First of all, it’s important to know the difference between a sprain and a strain. The American College of Sports Medicine defines a sprain as an injury to a ligament and a strain as an injury to a muscle or tendon. They both can vary in degree from mild to severe. If you experience stiff, tender muscles and/or swelling, you may have a muscle strain. If you also feel more intense pain and see bruising, then you may be dealing with a sprain. Anything that affects your mobility and involves a lot of pain and bruising should be seen by a doctor. The ACSM recommends the “PRICE” principle for treating sprains and strains:
P: protect from further injury, or stop what you are doing immediately and apply a splint, pad or crutches, if appropriate for more severe injuries.
R: restrict activity, or avoid further movement within that area for at least 48–72 hours.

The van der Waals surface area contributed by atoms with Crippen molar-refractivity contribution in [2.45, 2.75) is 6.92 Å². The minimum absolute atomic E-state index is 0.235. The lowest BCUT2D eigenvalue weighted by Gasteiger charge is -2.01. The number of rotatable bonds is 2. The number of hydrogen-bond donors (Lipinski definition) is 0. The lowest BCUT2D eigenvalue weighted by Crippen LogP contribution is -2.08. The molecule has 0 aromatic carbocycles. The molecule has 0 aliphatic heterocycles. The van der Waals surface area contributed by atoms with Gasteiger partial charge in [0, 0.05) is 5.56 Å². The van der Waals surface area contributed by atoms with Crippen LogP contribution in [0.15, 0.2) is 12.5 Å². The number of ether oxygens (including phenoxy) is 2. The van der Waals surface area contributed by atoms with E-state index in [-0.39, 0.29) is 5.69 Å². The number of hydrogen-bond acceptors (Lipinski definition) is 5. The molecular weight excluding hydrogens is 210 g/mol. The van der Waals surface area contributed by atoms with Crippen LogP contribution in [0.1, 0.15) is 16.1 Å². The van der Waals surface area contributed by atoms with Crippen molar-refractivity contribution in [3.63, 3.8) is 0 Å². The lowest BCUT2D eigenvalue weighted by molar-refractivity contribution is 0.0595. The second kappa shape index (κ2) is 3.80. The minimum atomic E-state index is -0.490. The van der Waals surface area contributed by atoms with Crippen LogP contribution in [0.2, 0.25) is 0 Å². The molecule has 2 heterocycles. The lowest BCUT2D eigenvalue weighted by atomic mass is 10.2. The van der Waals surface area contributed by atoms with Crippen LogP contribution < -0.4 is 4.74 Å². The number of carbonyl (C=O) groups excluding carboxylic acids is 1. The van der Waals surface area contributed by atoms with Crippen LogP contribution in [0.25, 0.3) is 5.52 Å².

I: apply ice for 15–20 minutes every 60–90 minutes.
C: apply compression. Consider using a wrap bandage, which may be removed during icing, to help support and protect the area.
E: elevate the injured area to help reduce or minimize swelling.
Perhaps the most important information that I was able to share with my son was the reminder that he may be allergic to ibuprofen! Over-the-counter pain relievers may provide some relief and help with swelling, but you should always check with your doctor before taking anything.
But, what about my workout?!?! Don’t throw in the towel. This is the time to get creative with what exercises you can do instead. If you injured an ankle or a hamstring, you can still get a great and effective workout by concentrating on upper body. Use the time to focus on stretching, flexibility and core work. Go to the pool! I remember when I had a fibula stress fracture. Just as soon as the cast came off, I was in the pool using my arms to pull me through the water. It was an incredible workout and I left the pool with my usual exercise high.